The Making of the Adversaries

An American Family Portrait

Video Podcast

SHOW NOTES:

This is the sixth in a series of videos in which I take a look back at the making of my 9-volume novel series, An American Family Portrait, on the 20th Anniversary of the publishing of the first book in the series, The Puritans. This video features Book 4, The Adversaries.

  • Book 4 in the series is set during one of the most popular periods for historical fiction, the Civil War.
  • As strange as it sounds, Chapter 15 is special to me because it is the first chapter I wrote as a professional novelist. At the publisher’s request, for the proposal I submitted to them, I wrote a scene set on the eve of the Battle of Fredericksburg. It is this chapter that got me a four book contract and launched this series and my career as a novelist.
  • After getting the contract, I then had to go back and write The Puritans, The Colonists, The Patriots, and half of The Adversaries before I finally was able to get to this scene in Chapter 15 again.
  • One of the problems of writing a story set during the Civil War is what to do with the “N” word. Harriet Beecher Stowe used it liberally, as did Mark Twain because it reflected the language of the culture.
  • I chose not to use it because it would call attention to itself and break the illusory bubble of the story.
  • Herman Wouk wrote The Caine Mutiny in 1952 and didn’t use cursing even though it was story set aboard a naval ship. He chose not to use cursing for a similar reason, it didn’t add to the story. He is proof you can still tell a great story and not use foul language; The Caine Mutiny won the Pulitzer Prize for literature.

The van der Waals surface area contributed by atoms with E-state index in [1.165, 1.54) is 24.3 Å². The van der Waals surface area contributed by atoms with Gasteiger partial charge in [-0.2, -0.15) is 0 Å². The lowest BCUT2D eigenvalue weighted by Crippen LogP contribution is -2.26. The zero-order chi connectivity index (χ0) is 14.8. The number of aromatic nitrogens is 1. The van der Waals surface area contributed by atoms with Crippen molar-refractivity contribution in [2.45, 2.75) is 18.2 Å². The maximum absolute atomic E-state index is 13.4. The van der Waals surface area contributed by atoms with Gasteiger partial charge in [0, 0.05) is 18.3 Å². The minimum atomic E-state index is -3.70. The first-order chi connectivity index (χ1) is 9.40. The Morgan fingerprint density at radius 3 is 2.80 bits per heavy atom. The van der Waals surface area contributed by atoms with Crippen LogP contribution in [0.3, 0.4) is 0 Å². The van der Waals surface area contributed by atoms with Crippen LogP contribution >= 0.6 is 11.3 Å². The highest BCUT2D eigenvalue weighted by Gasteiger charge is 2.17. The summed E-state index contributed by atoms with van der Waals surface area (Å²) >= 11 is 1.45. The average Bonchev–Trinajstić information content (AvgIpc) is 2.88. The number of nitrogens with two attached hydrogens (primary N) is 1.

• Two of the historical people that inspired me while writing The Adversaries were Abraham Lincoln and Harriet Beecher Stowe.
  • Lincoln is regarded as our greatest president, yet he was vilified during his day, not only by the South but by his own people as well.
  • When Lincoln invited Harriet Beecher Stowe to visit the White House, he greeted her by saying, “So this is the little lady that started this great war.”
  • I hope that my stories will inspire readers to live courageous lives and change their corner of the world.

CLICK HERE to start reading the American Family Portrait series in minutes!

Other episodes in this series: 

VIDEO

  1. Why I Write Christian Historical Fiction
  2. The Incredible Power of Historical Fiction
  3. The Making of The Puritans
  4. The Making of The Colonists
  5. The Making of The Patriots

AUDIO

  1. Sports on Sundays: Keeping the Sabbath in the Days of The Puritans
  2. My 13-year Odyssey to Getting Published
  3. John Winthrop: The Forgotten Founding Father
  4. A Middle-Aged Male Author Attempts to Write Poetry From a Teenage Character
  5. 300-year-old Bible stolen
  6. The Incredible Patience Wright

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